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fall prevention in institutions

by Rein Tideiksaar, PhD

Preventing falls in the hospital or nursing home begins with a careful fall risk assessment of patients and their environment.


Falls are complex events caused by multiple intrinsic factors related to mobility, sensory perception, cognitive function, medications and co-morbidities, and extrinsic or hazardous environmental conditions. In order to reduce falls, institutions need to take a number of steps.

First, the staff must understand the conditions under which falls occur and the most frequent or common factors associated with fall risk. With an increased knowledge of why older people fall and which factors are associated with fall risk, the staff will be able to more easily identify patients and residents at risk and explore appropriate solutions aimed at reducing fall risk. Second, the staff must have in place a formal fall risk assessment program, which consists of assessing risk, communicating risk, and reducing risk.

Where, When and Why Falls Occur

The majority of falls occur from, or near, the patient's/resident's bed, and account for up to half of all falls. Other common fall locations are the bathroom and toilet. Most falls occur during the early period of institutionalization or first 72 hours of stay, during nighttime hours, and post-meal times. The most frequently cited activity at the time of falling includes bed and chair transfers. Other activities commonly associated with falls include toileting and getting up from bedside commodes and wheelchairs.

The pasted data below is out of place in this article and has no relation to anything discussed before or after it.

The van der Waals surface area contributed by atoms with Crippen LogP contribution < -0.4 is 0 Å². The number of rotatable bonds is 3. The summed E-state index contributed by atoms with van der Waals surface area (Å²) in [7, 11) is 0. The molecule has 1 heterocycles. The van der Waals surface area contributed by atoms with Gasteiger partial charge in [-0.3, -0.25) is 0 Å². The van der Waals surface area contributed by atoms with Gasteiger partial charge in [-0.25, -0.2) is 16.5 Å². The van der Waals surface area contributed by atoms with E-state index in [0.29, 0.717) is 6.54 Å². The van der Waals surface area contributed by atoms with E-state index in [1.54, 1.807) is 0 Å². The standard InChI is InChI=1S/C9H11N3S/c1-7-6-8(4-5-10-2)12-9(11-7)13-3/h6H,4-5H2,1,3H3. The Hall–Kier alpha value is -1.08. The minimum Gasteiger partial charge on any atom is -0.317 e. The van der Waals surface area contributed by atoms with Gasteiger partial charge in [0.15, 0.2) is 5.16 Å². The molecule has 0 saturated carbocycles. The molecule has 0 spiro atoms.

Falls are generally due to accidental causes (wet/slippery floor surfaces, other environmental hazards that are considered anticipated causes from identified risk factors), and unanticipated causes (falls attributed to factors such as an acute illness that cannot be predicted.) Up to 78 percent of falls are due to anticipated causes.

Fall Risk Factors

The most common fall risk factors include past history of falls, cognitive impairment, elimination or special toileting needs, impaired mobility, and medications. These risk factors form the basis of fall risk assessment tools.

Fall Risk Assessment Program

It's important that any assessment program is acceptable or "user friendly" to both staff and patients/residents and, most importantly, that the program results in reduced falls.

Assessing Fall Risk

Fall risk assessments/tools, which help to identify those patients/residents at risk of falling, play a crucial role in minimizing the number of falls. The rationale for this assessment is that if patients/residents at high fall risk can be identified, then appropriate interventions can be instituted to minimize this risk. Fall risk assessment tools may also assist in stratifying or targeting the urgency and types of interventions required, and play a role in raising staff awareness of the risk of patients/residents falling.

To be effective, assessment tools must be sensitive (correctly identify high risk patients/residents) and specific (correctly identify patients/residents not at risk) and, perhaps most importantly, be easy for nurses to use (embedding the fall risk assessment tool into existing nursing assessments helps with "buy-in" and acceptance of the tool/process). There are several available assessment tools that meet the above criteria: the Morse Fall Scale, the STRATIFY tool, the Hendrich II Fall Risk Model, and the Schmid Fall Risk Assessment Tool.